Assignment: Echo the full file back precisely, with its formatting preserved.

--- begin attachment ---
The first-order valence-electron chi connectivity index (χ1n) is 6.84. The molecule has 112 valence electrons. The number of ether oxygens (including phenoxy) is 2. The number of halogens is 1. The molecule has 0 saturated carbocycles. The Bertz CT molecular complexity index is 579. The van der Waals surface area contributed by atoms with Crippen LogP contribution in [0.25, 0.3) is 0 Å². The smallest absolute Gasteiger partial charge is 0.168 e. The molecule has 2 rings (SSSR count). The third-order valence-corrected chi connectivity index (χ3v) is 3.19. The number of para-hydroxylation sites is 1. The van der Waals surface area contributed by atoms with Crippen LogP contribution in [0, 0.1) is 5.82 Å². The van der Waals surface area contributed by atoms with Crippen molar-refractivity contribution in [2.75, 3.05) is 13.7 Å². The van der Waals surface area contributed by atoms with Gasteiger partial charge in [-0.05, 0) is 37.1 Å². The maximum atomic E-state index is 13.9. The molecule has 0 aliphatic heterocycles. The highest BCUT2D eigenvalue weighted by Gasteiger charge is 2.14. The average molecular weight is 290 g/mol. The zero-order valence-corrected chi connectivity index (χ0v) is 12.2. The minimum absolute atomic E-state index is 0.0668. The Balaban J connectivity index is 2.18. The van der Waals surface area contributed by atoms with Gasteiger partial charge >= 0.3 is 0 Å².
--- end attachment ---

The first-order valence-electron chi connectivity index (χ1n) is 6.84. The molecule has 112 valence electrons. The number of ether oxygens (including phenoxy) is 2. The number of halogens is 1. The molecule has 0 saturated carbocycles. The Bertz CT molecular complexity index is 579. The van der Waals surface area contributed by atoms with Crippen LogP contribution in [0.25, 0.3) is 0 Å². The smallest absolute Gasteiger partial charge is 0.168 e. The molecule has 2 rings (SSSR count). The third-order valence-corrected chi connectivity index (χ3v) is 3.19. The number of para-hydroxylation sites is 1. The van der Waals surface area contributed by atoms with Crippen LogP contribution in [0, 0.1) is 5.82 Å². The van der Waals surface area contributed by atoms with Crippen molar-refractivity contribution in [2.75, 3.05) is 13.7 Å². The van der Waals surface area contributed by atoms with Gasteiger partial charge in [-0.05, 0) is 37.1 Å². The maximum atomic E-state index is 13.9. The molecule has 0 aliphatic heterocycles. The highest BCUT2D eigenvalue weighted by Gasteiger charge is 2.14. The average molecular weight is 290 g/mol. The zero-order valence-corrected chi connectivity index (χ0v) is 12.2. The minimum absolute atomic E-state index is 0.0668. The Balaban J connectivity index is 2.18. The van der Waals surface area contributed by atoms with Gasteiger partial charge >= 0.3 is 0 Å².